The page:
But demanding the over-complicated password for something like this?!? Who do the creators of this website think they are? It’s not like they were storing my credit card information. It’s not like I was seeking entry into the NSA database to find out what dirt they have on me. This was for access to stuff like white papers, videos, and infographics that they were giving away for free!
C’mon, creators of this website, have some common sense. Your password isn’t protecting information that you want protected at Fort Knox levels. You want people to get this information. You advertised that this information is available. You invited people to come and get it! And you aren’t protecting my information in any way, because you don’t have much of anything from me. It’s questionable that you need the username and password at all. You might want to get some email addresses, so that you can contact your customers later, but…you won’t let them enter their email address as a username, remember?!?
Bad Customer Experience Strike 3
So, with my heart rate now elevated from my primordial fight-or-flight response being engaged by those red electronic letters, I enter that same pre-"@" - symbol username again. This time, I enter a new password, which is just the previous password plus an exclamation point at the end (as if that will let the creators of this website know that now, I am angry). And I re-enter the new password. And I click submit.
And I get more bold red letters.
You probably guessed it. “Your passwords don’t match.”
Apparently, when I chose the “fight” response, I should have opted for “flight.”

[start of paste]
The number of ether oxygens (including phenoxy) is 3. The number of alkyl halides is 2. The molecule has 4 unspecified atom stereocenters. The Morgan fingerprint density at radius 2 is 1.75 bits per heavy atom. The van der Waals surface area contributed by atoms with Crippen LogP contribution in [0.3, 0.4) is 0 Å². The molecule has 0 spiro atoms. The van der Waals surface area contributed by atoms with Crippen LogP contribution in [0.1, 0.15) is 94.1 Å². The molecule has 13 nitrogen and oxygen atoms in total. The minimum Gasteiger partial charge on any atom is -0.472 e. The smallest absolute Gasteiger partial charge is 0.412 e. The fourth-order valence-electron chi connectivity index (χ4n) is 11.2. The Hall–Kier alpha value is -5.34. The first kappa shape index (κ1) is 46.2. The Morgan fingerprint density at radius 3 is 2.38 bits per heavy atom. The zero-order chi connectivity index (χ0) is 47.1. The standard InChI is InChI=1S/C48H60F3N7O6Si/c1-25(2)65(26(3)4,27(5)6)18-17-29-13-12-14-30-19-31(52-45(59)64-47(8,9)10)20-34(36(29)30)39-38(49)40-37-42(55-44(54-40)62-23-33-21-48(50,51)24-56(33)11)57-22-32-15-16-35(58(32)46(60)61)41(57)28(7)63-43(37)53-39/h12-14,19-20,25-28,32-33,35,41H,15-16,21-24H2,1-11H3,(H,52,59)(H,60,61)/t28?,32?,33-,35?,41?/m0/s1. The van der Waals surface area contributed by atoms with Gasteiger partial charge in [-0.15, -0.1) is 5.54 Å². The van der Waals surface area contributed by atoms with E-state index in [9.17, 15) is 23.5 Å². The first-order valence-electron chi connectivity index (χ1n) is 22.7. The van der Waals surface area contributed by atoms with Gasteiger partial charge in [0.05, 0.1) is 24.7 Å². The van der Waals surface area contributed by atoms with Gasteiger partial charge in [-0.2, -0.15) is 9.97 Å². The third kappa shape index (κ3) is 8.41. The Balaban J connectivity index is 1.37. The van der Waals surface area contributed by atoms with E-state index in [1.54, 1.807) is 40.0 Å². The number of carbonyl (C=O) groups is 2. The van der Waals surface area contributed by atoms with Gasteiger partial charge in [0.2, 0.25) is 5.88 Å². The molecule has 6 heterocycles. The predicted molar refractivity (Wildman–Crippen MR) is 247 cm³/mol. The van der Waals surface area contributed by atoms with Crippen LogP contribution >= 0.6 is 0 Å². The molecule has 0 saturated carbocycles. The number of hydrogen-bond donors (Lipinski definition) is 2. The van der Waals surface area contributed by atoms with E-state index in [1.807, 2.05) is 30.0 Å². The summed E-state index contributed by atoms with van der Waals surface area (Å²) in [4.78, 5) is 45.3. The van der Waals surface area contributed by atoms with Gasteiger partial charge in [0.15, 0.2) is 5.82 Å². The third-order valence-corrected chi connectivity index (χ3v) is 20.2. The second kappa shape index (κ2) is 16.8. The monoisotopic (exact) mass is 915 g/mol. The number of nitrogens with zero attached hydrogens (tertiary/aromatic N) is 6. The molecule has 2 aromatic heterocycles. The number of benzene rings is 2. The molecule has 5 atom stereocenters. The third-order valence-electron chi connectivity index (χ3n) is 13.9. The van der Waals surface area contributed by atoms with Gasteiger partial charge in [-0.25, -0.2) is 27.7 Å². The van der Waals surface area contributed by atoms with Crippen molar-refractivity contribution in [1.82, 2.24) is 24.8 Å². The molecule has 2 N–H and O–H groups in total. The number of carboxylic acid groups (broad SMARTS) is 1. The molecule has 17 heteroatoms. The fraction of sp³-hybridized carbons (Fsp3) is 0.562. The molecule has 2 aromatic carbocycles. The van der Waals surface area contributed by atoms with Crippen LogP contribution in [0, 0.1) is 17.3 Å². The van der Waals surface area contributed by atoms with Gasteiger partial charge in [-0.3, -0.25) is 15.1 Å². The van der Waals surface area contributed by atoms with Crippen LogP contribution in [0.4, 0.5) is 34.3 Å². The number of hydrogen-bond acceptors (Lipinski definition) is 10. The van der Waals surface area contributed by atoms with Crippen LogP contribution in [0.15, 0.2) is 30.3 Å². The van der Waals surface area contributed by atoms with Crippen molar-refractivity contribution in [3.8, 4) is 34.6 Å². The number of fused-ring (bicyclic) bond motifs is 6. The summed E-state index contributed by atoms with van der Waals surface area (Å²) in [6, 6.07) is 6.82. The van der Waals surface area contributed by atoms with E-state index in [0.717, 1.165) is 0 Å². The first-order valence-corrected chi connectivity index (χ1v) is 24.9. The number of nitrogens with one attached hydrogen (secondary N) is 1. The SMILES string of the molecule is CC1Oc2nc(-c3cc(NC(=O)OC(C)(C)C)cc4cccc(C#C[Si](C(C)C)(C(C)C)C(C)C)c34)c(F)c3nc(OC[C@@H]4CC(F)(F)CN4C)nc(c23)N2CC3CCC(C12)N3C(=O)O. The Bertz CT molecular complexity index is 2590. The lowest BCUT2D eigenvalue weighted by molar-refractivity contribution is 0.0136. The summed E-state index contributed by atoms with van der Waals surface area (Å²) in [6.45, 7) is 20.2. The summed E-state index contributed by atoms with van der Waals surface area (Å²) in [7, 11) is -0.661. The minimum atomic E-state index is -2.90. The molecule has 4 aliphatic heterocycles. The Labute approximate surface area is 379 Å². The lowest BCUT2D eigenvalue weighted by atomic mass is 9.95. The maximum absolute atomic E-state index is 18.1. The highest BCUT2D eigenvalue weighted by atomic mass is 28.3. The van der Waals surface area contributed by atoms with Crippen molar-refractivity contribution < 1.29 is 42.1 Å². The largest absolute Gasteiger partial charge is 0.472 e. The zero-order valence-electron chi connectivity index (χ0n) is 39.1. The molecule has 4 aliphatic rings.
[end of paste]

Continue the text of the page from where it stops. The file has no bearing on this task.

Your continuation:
A recommendation for anyone who has a website requiring people to enter a password and then confirm it: if the passwords don’t match, then have that come up in real time on the registration page before they hit submit. I’ve seen it done. It can’t be that hard.
Another recommendation: show all the errors at once, rather than one at a time.
After some deep-breathing, I’m willing to accept accountability for mismatching my passwords. But I’m going to continue to blame the creators of the website for getting me riled up with strikes one and two. My agitation adversely impacted my typing skills. At least that’s what I’m going to tell people.
And guess what – my impression of their work, the stuff that I went on their site to get, was reduced before I even saw it. The product they wanted me to get was tainted, permanently, by my experience of trying to get it.
Experience what Your Customer Experiences with You
In the great scheme of life, this experience was a minor annoyance. An insignificant irritation. Kind of like an itchy tag in the back of my shirt collar. But guess what? Now that they are on the market, I only buy tagless shirts when I have the opportunity.
If you are making offerings to people, take the time and energy to understand what their experience with your offering is really like. Make every part of that experience – even the little things – as positive as possible. At the very least, make sure those experiences – even the little things -- are not negative. A little extra effort to pull the metaphorical itchy tags out of your metaphorical shirts will go a long way to winning and retaining customers. At the very least, it won’t drive them away.